This invention is a method and design for the conveyance of instrumentation lead wires from one pressure boundary to another pressure boundary in cryogenic process systems. Such a device or article is commonly referred to as a feedthrough. The novelty of the present invention is the extreme low-temperature conditions commensurate with extreme leak-tightness requirements that are managed by a relatively simple and economical approach. The design is directly applicable to any process system or instrumentation device operating below approximately 300°F. The novel feedthrough design is very cost-effective and easy to produce, yet provides solutions to sealing problems under severe conditions or for extremely demanding requirements.

Posted in: Briefs, Mechanical Components, Wiring, Wiring, Seals and gaskets, Test equipment and instrumentation
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Pneumatic Conveying of Lunar Regolith Simulant

Closed-loop conveying may be desirable in terrestrial applications where the motive gas is scarce or expensive, such as helium.

John F. Kennedy Space Center, Florida

Planetary regolith (dust) is an aggregation of various minerals and different particle sizes. Collection, storage, processing, and disposal of this material are very challenging in the harsh planetary environment. Extraterrestrial operations involving In-Situ Resource Utilization (ISRU) require conveying of regolith. The regolith needs to be transported from the planetary surface to chemical/thermal reaction vessels, and spent (processed) regolith needs to be conveyed to a disposal area.

Posted in: Briefs, Mechanical Components, Particulate matter (PM), Waste disposal, Pneumatic systems, Test equipment and instrumentation
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Low-Cost, Portable Platform for Mounting Multiple Antennas for Automatic UAV Tracking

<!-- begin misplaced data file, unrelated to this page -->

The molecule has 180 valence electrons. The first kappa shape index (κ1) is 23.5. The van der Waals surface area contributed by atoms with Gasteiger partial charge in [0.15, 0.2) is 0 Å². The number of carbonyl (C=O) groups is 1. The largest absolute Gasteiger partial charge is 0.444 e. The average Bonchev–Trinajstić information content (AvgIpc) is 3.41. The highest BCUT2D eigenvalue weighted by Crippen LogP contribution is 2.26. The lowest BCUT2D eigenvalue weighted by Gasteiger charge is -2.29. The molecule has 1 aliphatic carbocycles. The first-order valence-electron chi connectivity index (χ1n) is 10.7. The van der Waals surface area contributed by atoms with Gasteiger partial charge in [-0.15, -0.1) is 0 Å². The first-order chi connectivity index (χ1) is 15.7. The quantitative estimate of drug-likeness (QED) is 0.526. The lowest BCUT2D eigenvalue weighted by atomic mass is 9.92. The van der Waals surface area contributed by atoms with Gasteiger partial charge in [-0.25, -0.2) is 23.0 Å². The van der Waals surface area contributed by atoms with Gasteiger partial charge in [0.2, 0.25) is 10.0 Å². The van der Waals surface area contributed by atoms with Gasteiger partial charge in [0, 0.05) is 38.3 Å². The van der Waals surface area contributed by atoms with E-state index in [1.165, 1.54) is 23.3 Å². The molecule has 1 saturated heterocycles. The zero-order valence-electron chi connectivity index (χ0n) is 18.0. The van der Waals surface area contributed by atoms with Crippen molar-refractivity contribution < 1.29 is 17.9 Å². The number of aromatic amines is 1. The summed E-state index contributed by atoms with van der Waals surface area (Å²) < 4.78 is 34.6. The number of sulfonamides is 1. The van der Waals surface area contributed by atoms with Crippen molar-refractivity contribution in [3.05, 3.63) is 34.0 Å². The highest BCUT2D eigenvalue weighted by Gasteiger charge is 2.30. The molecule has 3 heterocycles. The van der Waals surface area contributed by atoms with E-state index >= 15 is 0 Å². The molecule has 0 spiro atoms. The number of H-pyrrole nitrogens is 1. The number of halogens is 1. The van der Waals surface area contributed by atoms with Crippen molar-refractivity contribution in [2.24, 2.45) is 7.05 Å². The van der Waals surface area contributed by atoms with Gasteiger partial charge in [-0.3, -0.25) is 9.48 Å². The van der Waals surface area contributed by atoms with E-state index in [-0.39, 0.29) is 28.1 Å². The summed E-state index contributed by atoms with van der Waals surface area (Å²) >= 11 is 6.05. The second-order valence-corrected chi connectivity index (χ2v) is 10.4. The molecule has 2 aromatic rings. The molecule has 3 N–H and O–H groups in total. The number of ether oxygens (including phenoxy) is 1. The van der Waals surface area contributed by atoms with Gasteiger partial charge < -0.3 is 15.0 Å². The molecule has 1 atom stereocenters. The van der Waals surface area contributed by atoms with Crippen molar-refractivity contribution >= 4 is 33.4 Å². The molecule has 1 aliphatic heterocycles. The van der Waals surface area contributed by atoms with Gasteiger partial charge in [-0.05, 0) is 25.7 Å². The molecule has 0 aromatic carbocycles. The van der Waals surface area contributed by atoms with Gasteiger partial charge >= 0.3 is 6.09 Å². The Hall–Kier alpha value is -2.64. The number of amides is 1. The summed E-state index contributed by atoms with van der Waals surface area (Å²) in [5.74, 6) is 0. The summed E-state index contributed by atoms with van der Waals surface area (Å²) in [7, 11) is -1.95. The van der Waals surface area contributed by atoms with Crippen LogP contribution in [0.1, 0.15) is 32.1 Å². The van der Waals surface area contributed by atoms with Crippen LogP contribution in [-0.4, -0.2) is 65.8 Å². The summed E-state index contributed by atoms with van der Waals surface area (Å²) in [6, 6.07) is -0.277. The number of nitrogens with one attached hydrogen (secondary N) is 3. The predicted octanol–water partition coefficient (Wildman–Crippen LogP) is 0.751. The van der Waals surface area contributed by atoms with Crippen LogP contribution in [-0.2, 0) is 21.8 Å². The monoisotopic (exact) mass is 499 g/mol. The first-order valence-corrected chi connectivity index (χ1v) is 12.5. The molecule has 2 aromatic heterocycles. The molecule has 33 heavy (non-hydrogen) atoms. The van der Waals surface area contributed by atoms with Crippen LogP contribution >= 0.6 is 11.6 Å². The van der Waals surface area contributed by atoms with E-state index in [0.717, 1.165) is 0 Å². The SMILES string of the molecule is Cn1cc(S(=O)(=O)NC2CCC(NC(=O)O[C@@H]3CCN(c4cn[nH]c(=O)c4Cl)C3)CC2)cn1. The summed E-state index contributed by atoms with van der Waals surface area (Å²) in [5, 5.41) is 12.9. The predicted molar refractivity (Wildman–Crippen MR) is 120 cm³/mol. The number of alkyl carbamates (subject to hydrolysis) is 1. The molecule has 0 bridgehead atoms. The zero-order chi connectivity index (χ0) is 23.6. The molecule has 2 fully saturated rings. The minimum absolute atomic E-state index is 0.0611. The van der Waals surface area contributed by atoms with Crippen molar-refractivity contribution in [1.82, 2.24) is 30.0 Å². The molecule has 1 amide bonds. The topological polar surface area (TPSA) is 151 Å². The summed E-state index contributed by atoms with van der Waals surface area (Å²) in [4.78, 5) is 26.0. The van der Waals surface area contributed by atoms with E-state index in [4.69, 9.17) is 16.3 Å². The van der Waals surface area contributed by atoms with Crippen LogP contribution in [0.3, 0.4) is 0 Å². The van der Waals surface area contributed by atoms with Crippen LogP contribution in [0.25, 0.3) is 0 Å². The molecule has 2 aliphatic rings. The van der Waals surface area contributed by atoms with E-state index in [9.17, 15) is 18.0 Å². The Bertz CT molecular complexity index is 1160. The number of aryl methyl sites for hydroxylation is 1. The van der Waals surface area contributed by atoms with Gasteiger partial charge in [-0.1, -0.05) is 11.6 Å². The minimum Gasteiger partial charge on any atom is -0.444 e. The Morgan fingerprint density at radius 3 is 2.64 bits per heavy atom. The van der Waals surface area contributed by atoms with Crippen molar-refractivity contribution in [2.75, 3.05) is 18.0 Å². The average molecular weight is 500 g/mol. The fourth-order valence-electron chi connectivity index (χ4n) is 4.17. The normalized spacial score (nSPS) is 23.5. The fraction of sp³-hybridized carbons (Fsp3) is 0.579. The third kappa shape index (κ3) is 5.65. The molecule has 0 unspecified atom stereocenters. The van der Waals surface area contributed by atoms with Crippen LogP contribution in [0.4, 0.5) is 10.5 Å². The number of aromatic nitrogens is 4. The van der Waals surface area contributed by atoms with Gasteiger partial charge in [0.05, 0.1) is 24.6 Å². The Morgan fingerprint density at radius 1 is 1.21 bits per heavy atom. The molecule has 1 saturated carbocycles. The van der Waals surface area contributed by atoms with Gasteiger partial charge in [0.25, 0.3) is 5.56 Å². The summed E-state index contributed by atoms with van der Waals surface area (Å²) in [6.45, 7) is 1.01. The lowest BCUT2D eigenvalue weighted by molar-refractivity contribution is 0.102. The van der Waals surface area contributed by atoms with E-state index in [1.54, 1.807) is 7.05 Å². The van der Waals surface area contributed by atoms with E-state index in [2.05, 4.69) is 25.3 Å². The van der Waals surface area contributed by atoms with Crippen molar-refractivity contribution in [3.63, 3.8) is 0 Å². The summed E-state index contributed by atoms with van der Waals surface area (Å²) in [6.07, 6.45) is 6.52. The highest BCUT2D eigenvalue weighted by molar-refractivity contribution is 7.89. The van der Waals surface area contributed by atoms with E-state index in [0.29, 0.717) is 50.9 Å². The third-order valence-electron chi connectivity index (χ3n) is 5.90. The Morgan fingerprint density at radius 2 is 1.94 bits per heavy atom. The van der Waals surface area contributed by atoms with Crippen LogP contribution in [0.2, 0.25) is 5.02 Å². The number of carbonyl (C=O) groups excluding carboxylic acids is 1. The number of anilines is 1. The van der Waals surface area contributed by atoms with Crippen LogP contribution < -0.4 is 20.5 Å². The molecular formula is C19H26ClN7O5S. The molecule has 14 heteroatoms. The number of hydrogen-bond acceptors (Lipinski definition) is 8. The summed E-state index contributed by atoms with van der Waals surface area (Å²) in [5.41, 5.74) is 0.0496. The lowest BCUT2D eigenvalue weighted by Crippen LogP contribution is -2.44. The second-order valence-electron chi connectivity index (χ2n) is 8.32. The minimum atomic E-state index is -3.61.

This continuous-rotation platform holds ~60 pounds of antennas to track any line-of-sight object carrying multiple radio frequency sources.

Armstrong Flight Research Center, Edwards, California

Researchers at NASA’s Armstrong Flight Research Center have developed an innovative antenna-mounting platform that addresses an unmet need in the unmanned aerial vehicle (UAV) market.

Posted in: Briefs, Mechanical Components, Antennas, Antennas, Mountings, Unmanned aerial vehicles
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'Snap' Design Mimics Venus Flytrap

A team led by physicist Christian Santangelo at the University of Massachusetts Amherst uses curved creases to give thin shells a fast, programmable snapping motion. The technique – inspired by the natural "snapping systems" like Venus flytrap leaves and hummingbird beaks – avoids the need for complicated materials and fabrication methods when creating structures with fast dynamics.

Posted in: News, Materials, Joining & Assembly, Mechanical Components
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Wallops Flight Facility 6U Advanced CubeSat Ejector (ACE)

Six-unit (6U) CubeSats are recognized as the next nanosatellite to be considered for standardization. The CubeSat standard established by California Polytechnic University (Cal Poly), which applies to 1U–3U sizes, has proven to be a valuable asset to the community. It has both provided design guidelines to CubeSat developers and a consistent, low-risk interface to launch service providers. This has ultimately led to more flight opportunities for CubeSats. A similar path is desired for the 6U CubeSat. Through this process of standardization, a consistent, low-risk interface for the 6U needs to be established.

Posted in: Briefs, TSP, Mechanical Components, Mechanics, Satellites